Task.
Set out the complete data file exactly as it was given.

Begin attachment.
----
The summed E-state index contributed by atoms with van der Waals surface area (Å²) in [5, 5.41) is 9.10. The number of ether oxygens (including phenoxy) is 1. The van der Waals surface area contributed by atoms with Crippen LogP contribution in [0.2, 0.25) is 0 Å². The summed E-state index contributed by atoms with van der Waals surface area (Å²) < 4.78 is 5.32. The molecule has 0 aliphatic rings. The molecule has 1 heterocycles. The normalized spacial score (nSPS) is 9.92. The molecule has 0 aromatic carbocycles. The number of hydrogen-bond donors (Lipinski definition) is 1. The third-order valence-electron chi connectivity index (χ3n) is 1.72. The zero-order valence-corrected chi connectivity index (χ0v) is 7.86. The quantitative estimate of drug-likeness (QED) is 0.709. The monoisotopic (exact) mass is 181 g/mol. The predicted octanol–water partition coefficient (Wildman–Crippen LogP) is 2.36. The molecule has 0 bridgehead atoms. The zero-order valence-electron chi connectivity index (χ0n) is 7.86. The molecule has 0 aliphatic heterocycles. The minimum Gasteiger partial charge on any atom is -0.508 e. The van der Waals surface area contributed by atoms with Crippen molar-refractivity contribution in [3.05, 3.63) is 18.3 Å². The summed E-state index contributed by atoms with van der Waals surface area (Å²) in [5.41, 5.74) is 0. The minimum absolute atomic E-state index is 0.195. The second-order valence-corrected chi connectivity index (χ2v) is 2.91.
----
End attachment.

The summed E-state index contributed by atoms with van der Waals surface area (Å²) in [5, 5.41) is 9.10. The number of ether oxygens (including phenoxy) is 1. The van der Waals surface area contributed by atoms with Crippen LogP contribution in [0.2, 0.25) is 0 Å². The summed E-state index contributed by atoms with van der Waals surface area (Å²) < 4.78 is 5.32. The molecule has 0 aliphatic rings. The molecule has 1 heterocycles. The normalized spacial score (nSPS) is 9.92. The molecule has 0 aromatic carbocycles. The number of hydrogen-bond donors (Lipinski definition) is 1. The third-order valence-electron chi connectivity index (χ3n) is 1.72. The zero-order valence-corrected chi connectivity index (χ0v) is 7.86. The quantitative estimate of drug-likeness (QED) is 0.709. The monoisotopic (exact) mass is 181 g/mol. The predicted octanol–water partition coefficient (Wildman–Crippen LogP) is 2.36. The molecule has 0 bridgehead atoms. The zero-order valence-electron chi connectivity index (χ0n) is 7.86. The molecule has 0 aliphatic heterocycles. The minimum Gasteiger partial charge on any atom is -0.508 e. The van der Waals surface area contributed by atoms with Crippen molar-refractivity contribution in [3.05, 3.63) is 18.3 Å². The summed E-state index contributed by atoms with van der Waals surface area (Å²) in [5.41, 5.74) is 0. The minimum absolute atomic E-state index is 0.195. The second-order valence-corrected chi connectivity index (χ2v) is 2.91.